Among Americans who take prescription drugs, a quarter struggle to afford their medication. For those who are in poor health or have low incomes, the portion is even higher. These days, the rising cost of everyday goods and services is forcing more people to face difficult decisions and ask themselves: How can I pay for utilities, the groceries, or the medicine that’s keeping me alive? Now imagine that someone offers you financial assistance for the express purpose of paying for your medicine—problem apparently solved. But in a cruel twist, your health insurer pockets that assistance, without counting it toward your annual deductible or out-of-pocket maximum. That’s why the HIV+Hepatitis Policy Institute, the Diabetes Leadership Council, and the Diabetes Patient Advocacy Coalition filed suit in federal court, challenging the Trump-era federal government rule that allows insurers and pharmacy benefit managers to carry out this harmful practice.
The silent tragedy of the COVID-19 pandemic is its devastating impact on people with other health conditions. For those illnesses, declining attention has persisted even as the threat of COVID-19 is declining. HIV provides a striking example of the setback — and how the effects are looming in the shadows. In December, President Biden set a goal of reducing new HIV infections to just 3,000 a year by 2030, a decline of more than 90 percent from current levels. That goal is achievable as long as Congress and the administration are putting the right policies in place and people can access and afford their medications.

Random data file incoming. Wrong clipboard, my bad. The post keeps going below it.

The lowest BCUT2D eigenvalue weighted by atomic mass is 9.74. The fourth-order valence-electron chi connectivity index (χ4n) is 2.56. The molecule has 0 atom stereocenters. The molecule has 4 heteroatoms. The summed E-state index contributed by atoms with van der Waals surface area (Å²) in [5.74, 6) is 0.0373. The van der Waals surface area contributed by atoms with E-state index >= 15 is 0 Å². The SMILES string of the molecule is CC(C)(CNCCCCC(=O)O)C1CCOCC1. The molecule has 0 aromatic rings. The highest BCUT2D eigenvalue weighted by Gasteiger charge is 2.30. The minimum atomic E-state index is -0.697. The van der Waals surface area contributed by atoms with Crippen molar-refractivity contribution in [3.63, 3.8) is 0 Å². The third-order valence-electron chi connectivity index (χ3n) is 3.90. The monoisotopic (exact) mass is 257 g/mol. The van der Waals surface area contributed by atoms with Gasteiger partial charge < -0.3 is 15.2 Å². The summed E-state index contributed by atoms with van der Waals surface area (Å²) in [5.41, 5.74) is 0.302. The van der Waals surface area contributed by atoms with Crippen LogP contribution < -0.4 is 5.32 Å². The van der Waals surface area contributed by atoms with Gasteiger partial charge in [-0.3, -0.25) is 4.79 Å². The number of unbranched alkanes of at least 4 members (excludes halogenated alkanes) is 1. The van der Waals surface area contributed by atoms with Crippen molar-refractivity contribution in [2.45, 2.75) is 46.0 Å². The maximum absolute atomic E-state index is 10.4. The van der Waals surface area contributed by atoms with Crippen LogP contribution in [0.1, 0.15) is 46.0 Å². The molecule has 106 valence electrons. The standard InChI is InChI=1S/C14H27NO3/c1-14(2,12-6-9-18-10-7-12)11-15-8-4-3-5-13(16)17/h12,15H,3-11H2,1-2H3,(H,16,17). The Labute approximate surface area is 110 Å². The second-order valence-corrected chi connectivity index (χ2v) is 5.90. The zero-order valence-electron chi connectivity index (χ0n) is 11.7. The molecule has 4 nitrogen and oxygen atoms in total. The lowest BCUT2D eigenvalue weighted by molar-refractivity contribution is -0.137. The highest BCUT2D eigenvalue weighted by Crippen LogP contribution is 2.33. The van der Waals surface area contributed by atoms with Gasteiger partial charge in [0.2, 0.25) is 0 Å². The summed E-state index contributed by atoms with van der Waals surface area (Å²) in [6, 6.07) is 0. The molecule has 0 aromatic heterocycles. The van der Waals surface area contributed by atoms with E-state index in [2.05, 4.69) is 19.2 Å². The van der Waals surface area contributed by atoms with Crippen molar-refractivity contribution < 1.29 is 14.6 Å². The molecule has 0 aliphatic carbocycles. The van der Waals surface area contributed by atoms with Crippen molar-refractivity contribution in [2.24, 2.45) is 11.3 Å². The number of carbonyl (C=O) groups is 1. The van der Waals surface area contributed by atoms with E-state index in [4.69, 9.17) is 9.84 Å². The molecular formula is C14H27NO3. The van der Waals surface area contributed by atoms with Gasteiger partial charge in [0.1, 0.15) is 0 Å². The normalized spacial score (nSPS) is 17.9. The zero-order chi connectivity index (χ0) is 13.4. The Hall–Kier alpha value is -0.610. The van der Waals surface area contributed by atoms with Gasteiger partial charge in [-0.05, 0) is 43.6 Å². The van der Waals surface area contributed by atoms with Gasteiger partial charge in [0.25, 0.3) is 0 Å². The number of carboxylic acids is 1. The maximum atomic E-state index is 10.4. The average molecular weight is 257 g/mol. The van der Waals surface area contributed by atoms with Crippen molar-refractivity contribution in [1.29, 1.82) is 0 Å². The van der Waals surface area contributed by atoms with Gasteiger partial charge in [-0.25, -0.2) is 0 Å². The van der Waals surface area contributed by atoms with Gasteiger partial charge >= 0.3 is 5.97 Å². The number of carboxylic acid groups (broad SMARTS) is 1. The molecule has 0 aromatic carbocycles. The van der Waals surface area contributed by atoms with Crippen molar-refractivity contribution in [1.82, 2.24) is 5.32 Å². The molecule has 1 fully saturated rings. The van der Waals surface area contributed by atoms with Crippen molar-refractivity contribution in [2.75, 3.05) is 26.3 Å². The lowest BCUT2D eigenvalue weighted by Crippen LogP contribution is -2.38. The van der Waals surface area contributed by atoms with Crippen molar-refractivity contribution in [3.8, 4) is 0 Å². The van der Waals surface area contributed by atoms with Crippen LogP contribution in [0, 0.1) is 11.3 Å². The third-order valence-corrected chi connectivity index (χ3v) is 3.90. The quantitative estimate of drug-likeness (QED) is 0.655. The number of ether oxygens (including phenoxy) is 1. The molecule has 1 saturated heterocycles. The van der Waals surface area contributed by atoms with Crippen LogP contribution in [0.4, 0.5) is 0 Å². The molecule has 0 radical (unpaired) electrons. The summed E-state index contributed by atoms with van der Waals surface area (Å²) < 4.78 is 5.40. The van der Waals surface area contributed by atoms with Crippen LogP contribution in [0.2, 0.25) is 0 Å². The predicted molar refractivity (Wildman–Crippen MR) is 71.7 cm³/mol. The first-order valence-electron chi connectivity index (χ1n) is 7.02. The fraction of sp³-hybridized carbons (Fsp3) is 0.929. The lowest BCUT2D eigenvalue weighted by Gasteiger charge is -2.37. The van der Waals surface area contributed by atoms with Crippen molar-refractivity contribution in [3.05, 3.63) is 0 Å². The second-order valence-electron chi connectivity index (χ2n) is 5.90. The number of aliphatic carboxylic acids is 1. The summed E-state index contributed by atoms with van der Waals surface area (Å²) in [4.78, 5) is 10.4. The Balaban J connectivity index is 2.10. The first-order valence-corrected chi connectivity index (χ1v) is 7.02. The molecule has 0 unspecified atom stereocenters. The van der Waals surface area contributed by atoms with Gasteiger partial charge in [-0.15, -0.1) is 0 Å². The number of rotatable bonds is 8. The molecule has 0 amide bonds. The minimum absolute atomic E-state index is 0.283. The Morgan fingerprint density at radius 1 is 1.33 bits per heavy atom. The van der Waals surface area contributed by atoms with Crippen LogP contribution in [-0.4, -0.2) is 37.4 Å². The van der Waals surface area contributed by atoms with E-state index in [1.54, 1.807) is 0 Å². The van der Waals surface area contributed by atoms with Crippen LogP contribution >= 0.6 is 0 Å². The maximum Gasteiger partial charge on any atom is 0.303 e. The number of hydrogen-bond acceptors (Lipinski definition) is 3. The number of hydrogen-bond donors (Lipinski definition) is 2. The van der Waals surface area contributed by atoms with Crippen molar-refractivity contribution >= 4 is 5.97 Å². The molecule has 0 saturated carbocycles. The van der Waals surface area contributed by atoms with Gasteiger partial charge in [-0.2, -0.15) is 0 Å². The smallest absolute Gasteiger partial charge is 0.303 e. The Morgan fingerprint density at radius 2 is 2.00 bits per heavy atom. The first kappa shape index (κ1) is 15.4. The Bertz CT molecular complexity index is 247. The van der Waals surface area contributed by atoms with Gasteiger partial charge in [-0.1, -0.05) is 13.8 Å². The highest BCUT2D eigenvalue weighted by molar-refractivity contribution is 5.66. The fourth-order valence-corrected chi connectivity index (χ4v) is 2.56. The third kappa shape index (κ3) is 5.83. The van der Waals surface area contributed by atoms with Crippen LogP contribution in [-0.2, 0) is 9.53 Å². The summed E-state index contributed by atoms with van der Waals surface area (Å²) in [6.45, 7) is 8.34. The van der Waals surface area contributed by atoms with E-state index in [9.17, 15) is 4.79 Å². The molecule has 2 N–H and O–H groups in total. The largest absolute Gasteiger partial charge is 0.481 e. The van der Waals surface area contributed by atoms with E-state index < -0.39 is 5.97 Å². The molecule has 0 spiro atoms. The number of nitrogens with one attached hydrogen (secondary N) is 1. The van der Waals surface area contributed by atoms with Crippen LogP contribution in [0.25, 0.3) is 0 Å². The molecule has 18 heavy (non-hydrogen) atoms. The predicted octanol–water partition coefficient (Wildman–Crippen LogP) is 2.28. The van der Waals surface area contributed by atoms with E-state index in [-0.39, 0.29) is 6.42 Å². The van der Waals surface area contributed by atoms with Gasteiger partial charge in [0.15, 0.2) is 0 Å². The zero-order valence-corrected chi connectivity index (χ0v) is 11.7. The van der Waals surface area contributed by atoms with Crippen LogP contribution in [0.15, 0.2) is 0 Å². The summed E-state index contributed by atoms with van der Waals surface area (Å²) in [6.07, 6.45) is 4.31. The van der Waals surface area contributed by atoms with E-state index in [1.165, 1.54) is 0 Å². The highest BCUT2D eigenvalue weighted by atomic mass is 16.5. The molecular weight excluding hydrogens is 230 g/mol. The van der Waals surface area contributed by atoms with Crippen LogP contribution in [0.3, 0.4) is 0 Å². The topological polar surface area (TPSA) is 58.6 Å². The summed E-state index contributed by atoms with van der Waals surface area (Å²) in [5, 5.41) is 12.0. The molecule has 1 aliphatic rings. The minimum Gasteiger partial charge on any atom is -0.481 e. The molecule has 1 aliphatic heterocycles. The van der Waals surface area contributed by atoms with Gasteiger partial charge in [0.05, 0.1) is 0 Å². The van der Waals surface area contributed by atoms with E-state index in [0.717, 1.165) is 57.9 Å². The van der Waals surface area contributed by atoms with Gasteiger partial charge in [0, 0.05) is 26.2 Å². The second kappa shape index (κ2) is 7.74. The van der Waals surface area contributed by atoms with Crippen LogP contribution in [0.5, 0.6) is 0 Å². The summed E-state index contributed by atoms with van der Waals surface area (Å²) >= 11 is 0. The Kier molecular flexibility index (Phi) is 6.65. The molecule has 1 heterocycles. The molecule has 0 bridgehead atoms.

We must make drugs more affordable: Patients going without meds can hike costs for the entire health care system
Falling ill in America is becoming increasingly unaffordable in a health care system that punishes the patient. Insurance companies and middlemen have taken away protections against health care discrimination and crushing out of pocket costs for people with complex and chronic conditions. Not only does this increase costs across the health care system, it also deters efforts to improve health equity and patient outcomes.
A health plan’s fine print hardly makes for riveting reading. So most folks just focus on the monthly premium, make sure their doctor is covered, and ensure cost-sharing responsibilities are manageable. But that fine print is important, especially when it comes to how insurers treat co-pay assistance — financial help that drug companies offer to patients to assist them with prescription drug out-of-pocket costs. Choosing a plan that doesn’t count co-pay assistance toward the deductible or out-of-pocket maximum could cost a person or family several thousand dollars per year in unexpected costs.
There’s no question that our healthcare system is broken. Where there is disagreement is in how to fix it. Current proposals being considered by the Congress do little to address the out-of-pocket spending requirements and insurance company access restrictions that impose the biggest burdens on patients. Failing to address these issues would be a huge missed opportunity.